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Every Parent's Worst Nightmare Comes True in This True Tale of a Missing Child

Dave Holloway spares no detail in the tragic, true story of his missing daughter, Natalee Holloway.

photo of a tree in aruba with a picture of natalee holloway on top
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  • Photo Credit: Benjamin R. / Unsplash

Almost two decades after Natalee Holloway disappeared during a vacation in Aruba, the 18-year-old's killer has finally been identified as Joran van der Sloot. Last seen in May of 2005, Natalee's disappearance became a topic of national discussion. It mirrored every parent's very worst fear, to lose their child in a manner totally out of their control. 

Dave Holloway, Natalee's father, has recently said that he accepted that van der Sloot alone killed his daughter but continues to question if others helped him conceal the crime. In the years immediately following Natalee's disappearance, however, he knew even less. In Aruba: The Tragic Untold Story of Natalee Holloway and Corruption in Paradise, which was published in 2006, Dave details the terrifying and frustrating search for his child, including behind-the-scenes details about the investigation. 

Desperate for any breakthrough, Dave worked alone, with authorities, and even with psychics while trying to crack one of the most disturbing true crime stories of the 2000s. If you have the stomach to track the killer's trail along with him, try the excerpt of Aruba below.

Read an excerpt of Aruba: The Tragic Untold Story of Natalee Holloway and Corruption in Paradise below—then purchase the book!





By Dave Holloway, R. Stephanie Good and Larry Garrison

I cannot tell you how much it hurts to lose a child. There are no words to describe the feelings that choke a parent who outlives a daughter. It is not supposed to happen this way. I was never prepared for this kind of pain, this type of emptiness. My heart has an insurmountable void that used to be filled with Natalee’s presence. 

I watched as she received her high school diploma, and I took pictures of her at her graduation ceremony. I planned to be there when she graduated from college and then medical school. My pride would have enveloped us both. I had long imagined the day when I would see my Natalee in her beautiful white wedding gown. We would meet in the back of the church for her last moment as “daddy’s little girl” and, as she encircled my arm with hers, I would lean down and whisper the words that all fathers must say to their daughters on that very special day, “I love you.” I would walk her down the aisle and proudly offer her hand to her fiancé, and I would return to my seat knowing that my girl had accomplished all that a father could desire. At that moment, it would be clear that the first tier of her life with me had come to an end and that the man she would now look to for approval and love would be her husband. But she would always be my little Natalee . . . always.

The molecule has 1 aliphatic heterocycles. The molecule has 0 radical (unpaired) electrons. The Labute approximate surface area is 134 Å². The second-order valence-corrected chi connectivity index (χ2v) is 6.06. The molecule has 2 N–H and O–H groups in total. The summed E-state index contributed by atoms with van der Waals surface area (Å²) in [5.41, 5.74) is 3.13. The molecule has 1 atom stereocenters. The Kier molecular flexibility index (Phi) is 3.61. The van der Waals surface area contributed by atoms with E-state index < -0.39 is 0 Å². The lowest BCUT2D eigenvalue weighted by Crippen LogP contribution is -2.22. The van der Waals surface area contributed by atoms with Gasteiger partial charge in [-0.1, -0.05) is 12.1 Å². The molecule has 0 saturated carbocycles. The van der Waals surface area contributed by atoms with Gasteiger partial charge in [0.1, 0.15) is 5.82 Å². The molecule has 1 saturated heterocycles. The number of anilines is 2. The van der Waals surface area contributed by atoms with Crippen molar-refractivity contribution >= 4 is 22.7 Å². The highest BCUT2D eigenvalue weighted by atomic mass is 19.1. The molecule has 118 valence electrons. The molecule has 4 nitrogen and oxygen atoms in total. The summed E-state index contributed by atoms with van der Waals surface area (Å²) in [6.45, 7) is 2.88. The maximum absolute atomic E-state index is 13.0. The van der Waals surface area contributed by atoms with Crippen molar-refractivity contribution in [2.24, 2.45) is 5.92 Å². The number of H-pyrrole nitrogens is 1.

When Natalee and her brother Matt were young, we lived in Clinton, Mississippi. We had been building some very special memories, but lately it has been difficult to recall them without a lot of pain. I try to picture Natalee riding her bike around the neighborhood, or envision the excited expression on her face when she woke up on Christmas morning and spotted the toys we had stayed up half the night putting together. I remember how she loved climbing up onto my back as I crawled along the floor on my hands and knees and how when she wanted to show off her dancing, she jumped up on her miniature table to do a routine and it tipped over, throwing her off and breaking her arm. I think back to her first days of kindergarten when she was only five and how I drove her up to school every morning and walked her to class to show her around and get her used to it. I can still see her sad little face during the second week when I told her it was time to go in on her own. She still wanted Daddy to walk her to class. I keep thinking back because I’m so afraid that if I don’t, the memories will begin to fade. And, for now, that is all I have of her to hold on to. 

Natalee was seven and Matt was five when their mother, Beth, and I divorced in 1993. After I remarried in 1995, my wife, Robin, and I lived in Jackson, Mississippi, but we relocated back to Clinton in 1996 to be close to Natalee and Matt. When Beth remarried in 2000, she and her husband, Jug, moved to Mountain Brook, Alabama, and Robin and I moved to Meridian, Mississippi, where our two daughters, Brooke and Kaitlyn, were born. Natalee and Matt live in Mountain Brook with Beth and Jug and visit us in Mississippi as often as their schedules allow. Prior to Natalee’s sixteenth birthday and obtaining her driver’s license, she and Matt had been coming to our home every other weekend and more frequently during their summer vacations from school. But, during Natalee’s senior year in high school, her visits were a bit less frequent due to her many extracurricular activities. So Robin and I made it our business to visit her and watch her dance at football games with her dance team, the Dorians. 

Robin and I have maintained a close, loving relationship with Natalee throughout her childhood and teenage years. We have tried to instill certain values and traits in all of our children that would enable them to succeed in life. Those values include honesty, integrity, morality, and a deep faith in God. We believe that Natalee has a solid foundation in those values. Robin and I have our own set of faith-based values that guide us in our daily lives. At this time of upheaval, we have gained strength from our reliance upon those values. We have felt God’s presence every step of the way, and that is what has sustained us in these, our darkest hours of need.